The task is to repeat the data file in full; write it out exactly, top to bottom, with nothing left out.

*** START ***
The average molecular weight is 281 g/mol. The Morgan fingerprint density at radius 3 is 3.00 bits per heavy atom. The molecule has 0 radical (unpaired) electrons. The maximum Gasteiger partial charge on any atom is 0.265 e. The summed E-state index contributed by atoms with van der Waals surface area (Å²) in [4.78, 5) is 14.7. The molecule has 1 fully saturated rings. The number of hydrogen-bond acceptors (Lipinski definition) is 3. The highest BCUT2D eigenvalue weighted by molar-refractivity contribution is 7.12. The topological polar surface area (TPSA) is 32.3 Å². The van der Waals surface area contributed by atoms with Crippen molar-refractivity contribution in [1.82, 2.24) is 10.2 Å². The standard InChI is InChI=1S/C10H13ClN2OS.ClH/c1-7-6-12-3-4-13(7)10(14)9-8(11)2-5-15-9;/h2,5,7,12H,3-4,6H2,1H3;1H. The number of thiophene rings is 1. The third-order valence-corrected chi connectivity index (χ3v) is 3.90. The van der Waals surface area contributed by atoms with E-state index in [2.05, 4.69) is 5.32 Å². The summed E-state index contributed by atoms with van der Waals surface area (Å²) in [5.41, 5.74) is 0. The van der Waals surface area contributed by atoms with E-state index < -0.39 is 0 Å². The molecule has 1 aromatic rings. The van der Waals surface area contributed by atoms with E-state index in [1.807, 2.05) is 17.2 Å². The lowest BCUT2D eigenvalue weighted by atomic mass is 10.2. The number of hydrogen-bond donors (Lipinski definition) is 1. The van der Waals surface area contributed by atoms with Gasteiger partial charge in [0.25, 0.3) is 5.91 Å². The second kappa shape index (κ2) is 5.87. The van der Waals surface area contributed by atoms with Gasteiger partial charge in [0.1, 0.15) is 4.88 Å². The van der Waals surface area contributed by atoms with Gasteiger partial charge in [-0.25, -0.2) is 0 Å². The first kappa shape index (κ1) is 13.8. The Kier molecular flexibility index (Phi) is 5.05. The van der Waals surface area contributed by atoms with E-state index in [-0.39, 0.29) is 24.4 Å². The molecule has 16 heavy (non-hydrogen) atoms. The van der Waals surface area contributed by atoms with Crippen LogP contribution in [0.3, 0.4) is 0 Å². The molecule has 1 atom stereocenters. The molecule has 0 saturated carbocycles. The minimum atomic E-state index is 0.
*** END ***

The average molecular weight is 281 g/mol. The Morgan fingerprint density at radius 3 is 3.00 bits per heavy atom. The molecule has 0 radical (unpaired) electrons. The maximum Gasteiger partial charge on any atom is 0.265 e. The summed E-state index contributed by atoms with van der Waals surface area (Å²) in [4.78, 5) is 14.7. The molecule has 1 fully saturated rings. The number of hydrogen-bond acceptors (Lipinski definition) is 3. The highest BCUT2D eigenvalue weighted by molar-refractivity contribution is 7.12. The topological polar surface area (TPSA) is 32.3 Å². The van der Waals surface area contributed by atoms with Crippen molar-refractivity contribution in [1.82, 2.24) is 10.2 Å². The standard InChI is InChI=1S/C10H13ClN2OS.ClH/c1-7-6-12-3-4-13(7)10(14)9-8(11)2-5-15-9;/h2,5,7,12H,3-4,6H2,1H3;1H. The number of thiophene rings is 1. The third-order valence-corrected chi connectivity index (χ3v) is 3.90. The van der Waals surface area contributed by atoms with E-state index in [2.05, 4.69) is 5.32 Å². The summed E-state index contributed by atoms with van der Waals surface area (Å²) in [5.41, 5.74) is 0. The van der Waals surface area contributed by atoms with E-state index < -0.39 is 0 Å². The molecule has 1 aromatic rings. The van der Waals surface area contributed by atoms with E-state index in [1.807, 2.05) is 17.2 Å². The lowest BCUT2D eigenvalue weighted by atomic mass is 10.2. The number of hydrogen-bond donors (Lipinski definition) is 1. The van der Waals surface area contributed by atoms with Gasteiger partial charge in [0.25, 0.3) is 5.91 Å². The second kappa shape index (κ2) is 5.87. The van der Waals surface area contributed by atoms with Gasteiger partial charge in [0.1, 0.15) is 4.88 Å². The van der Waals surface area contributed by atoms with Gasteiger partial charge in [-0.25, -0.2) is 0 Å². The first kappa shape index (κ1) is 13.8. The Kier molecular flexibility index (Phi) is 5.05. The van der Waals surface area contributed by atoms with E-state index in [-0.39, 0.29) is 24.4 Å². The molecule has 16 heavy (non-hydrogen) atoms. The van der Waals surface area contributed by atoms with Crippen LogP contribution in [0.3, 0.4) is 0 Å². The molecule has 1 atom stereocenters. The molecule has 0 saturated carbocycles. The minimum atomic E-state index is 0.